When you take Lake Shore Drive in Chicago all the way south, the Drive ends and you follow a zigzag route to continue on US-41 through the far South Side toward the Indiana border.
About ten days ago I was near the South Chicago YMCA for a couple of interviews, and I drove by what used to be a vacant lot and saw this:
This temporary structure is a velodrome — a bicycle racing track. It is the opening gambit in the development of the Chicago Velo Campus, an ambitious vision of economic development that centers around the bicycle.
I pulled in hoping to meet the developer, but instead I met Caleb Koch (or maybe it’s Kaleb Koch), a velodrome cycling champion who was waiting for his opportunity to try out the track. Age 16, Caleb is the USA Cycling Junior Champion and is right now on his way to represent the United States at the 2011 UCI Juniors Track World Championships in Moscow, Russia, Aug. 17-21. With his father Richard he was asked to visit the temporary velodrome where Caleb would give it a test run while workers put finishing touches on the structure.
At a steep fifty degrees, the angle of the curves in this 144-meter velodrome are intimidating to just about anyone who cannot reliably ride a bike over 40 miles per hour. According to Caleb, you need to ride at least 20-some mph just to remain vertical on the bike, while 40+ mph is typical racing speed. This is steeper than an Olympic-size velodrome with a 250-meter track and 45-degree curves.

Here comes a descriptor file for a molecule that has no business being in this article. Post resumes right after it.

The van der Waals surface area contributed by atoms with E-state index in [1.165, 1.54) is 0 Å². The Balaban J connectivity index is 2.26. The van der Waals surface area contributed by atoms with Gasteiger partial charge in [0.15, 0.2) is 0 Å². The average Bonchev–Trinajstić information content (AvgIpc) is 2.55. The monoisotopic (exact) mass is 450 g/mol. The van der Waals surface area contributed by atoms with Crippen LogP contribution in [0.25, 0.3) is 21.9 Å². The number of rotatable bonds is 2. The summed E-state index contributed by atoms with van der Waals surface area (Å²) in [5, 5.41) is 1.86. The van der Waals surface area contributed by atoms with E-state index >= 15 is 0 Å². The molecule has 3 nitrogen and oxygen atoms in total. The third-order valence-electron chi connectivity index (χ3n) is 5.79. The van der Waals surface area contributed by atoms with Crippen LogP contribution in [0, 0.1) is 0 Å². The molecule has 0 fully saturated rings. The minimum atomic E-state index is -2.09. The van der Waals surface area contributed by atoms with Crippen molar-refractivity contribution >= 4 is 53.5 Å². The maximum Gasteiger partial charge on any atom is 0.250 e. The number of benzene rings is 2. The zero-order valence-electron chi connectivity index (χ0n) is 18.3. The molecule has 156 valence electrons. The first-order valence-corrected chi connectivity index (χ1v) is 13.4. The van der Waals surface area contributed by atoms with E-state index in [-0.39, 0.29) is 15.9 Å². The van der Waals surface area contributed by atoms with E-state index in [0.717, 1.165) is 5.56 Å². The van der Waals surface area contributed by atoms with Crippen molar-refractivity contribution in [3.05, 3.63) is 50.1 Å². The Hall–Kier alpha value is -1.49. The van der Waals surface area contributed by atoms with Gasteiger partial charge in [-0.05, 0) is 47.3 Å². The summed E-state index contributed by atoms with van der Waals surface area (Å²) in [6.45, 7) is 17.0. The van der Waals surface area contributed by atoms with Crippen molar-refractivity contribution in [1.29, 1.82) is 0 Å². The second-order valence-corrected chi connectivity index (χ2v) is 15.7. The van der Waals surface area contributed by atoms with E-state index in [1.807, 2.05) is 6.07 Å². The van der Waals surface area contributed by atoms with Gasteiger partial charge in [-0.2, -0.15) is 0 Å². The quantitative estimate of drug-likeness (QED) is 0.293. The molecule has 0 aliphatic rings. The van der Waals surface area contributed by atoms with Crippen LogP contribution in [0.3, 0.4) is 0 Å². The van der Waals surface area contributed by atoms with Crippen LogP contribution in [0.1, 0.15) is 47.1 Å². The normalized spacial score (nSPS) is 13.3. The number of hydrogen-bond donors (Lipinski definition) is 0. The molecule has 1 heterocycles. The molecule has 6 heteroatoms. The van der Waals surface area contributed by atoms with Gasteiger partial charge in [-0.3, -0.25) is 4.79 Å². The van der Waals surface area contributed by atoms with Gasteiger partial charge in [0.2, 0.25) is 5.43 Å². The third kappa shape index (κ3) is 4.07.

There are only about 25 velodromes in the entire United States, making this track an unusual rarity anywhere, but perhaps especially on the South Side. The others nearby in the Midwest are in Northbrook, Kenosha and Indianapolis, but they are lower-angled velodromes.
In a couple of days Caleb will race on a 330-meter track in Moscow with a 48-degree banking, much closer in slope to the temporary Chicago Velo Campus velodrome. The Moscow track is almost twice as long as the Chicago velodrome, but the banks are similar.
The steeper the corners, the higher the G force experienced by the rider — making it more fun for the racer.
A century ago velodrome racing was more popular than baseball, probably because it is vastly more exciting than baseball and did not have the benefit of the organizational structure that professional baseball now has.
I wish Caleb luck and success in Moscow.